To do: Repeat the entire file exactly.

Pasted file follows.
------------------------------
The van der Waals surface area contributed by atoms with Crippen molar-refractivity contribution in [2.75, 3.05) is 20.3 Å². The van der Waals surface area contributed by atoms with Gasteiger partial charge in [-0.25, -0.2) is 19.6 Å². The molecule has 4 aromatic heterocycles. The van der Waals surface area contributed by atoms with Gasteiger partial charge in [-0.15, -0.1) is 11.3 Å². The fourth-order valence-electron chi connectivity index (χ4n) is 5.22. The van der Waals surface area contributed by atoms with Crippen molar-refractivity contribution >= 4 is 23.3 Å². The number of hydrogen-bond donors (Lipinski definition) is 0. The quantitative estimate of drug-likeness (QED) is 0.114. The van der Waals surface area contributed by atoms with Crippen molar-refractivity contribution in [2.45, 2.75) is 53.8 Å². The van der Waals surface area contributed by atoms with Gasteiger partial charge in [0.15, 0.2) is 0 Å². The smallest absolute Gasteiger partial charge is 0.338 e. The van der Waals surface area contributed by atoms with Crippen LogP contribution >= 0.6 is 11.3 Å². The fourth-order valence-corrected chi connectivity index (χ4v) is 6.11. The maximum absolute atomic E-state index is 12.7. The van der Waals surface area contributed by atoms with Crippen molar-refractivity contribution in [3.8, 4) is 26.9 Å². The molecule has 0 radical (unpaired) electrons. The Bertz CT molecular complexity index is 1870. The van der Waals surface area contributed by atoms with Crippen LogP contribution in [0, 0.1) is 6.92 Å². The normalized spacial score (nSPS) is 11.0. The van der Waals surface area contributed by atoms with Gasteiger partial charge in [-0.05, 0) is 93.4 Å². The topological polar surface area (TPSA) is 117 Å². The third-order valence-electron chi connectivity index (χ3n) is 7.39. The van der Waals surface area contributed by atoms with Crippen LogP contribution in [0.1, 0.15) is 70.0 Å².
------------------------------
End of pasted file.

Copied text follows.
The van der Waals surface area contributed by atoms with Crippen molar-refractivity contribution in [2.75, 3.05) is 20.3 Å². The van der Waals surface area contributed by atoms with Gasteiger partial charge in [-0.25, -0.2) is 19.6 Å². The molecule has 4 aromatic heterocycles. The van der Waals surface area contributed by atoms with Gasteiger partial charge in [-0.15, -0.1) is 11.3 Å². The fourth-order valence-electron chi connectivity index (χ4n) is 5.22. The van der Waals surface area contributed by atoms with Crippen molar-refractivity contribution >= 4 is 23.3 Å². The number of hydrogen-bond donors (Lipinski definition) is 0. The quantitative estimate of drug-likeness (QED) is 0.114. The van der Waals surface area contributed by atoms with Crippen molar-refractivity contribution in [2.45, 2.75) is 53.8 Å². The van der Waals surface area contributed by atoms with Gasteiger partial charge in [0.15, 0.2) is 0 Å². The smallest absolute Gasteiger partial charge is 0.338 e. The van der Waals surface area contributed by atoms with Crippen LogP contribution >= 0.6 is 11.3 Å². The fourth-order valence-corrected chi connectivity index (χ4v) is 6.11. The maximum absolute atomic E-state index is 12.7. The van der Waals surface area contributed by atoms with Crippen molar-refractivity contribution in [3.8, 4) is 26.9 Å². The molecule has 0 radical (unpaired) electrons. The Bertz CT molecular complexity index is 1870. The van der Waals surface area contributed by atoms with Crippen LogP contribution in [0, 0.1) is 6.92 Å². The normalized spacial score (nSPS) is 11.0. The van der Waals surface area contributed by atoms with Gasteiger partial charge in [-0.05, 0) is 93.4 Å². The topological polar surface area (TPSA) is 117 Å². The third-order valence-electron chi connectivity index (χ3n) is 7.39. The van der Waals surface area contributed by atoms with Crippen LogP contribution in [0.1, 0.15) is 70.0 Å².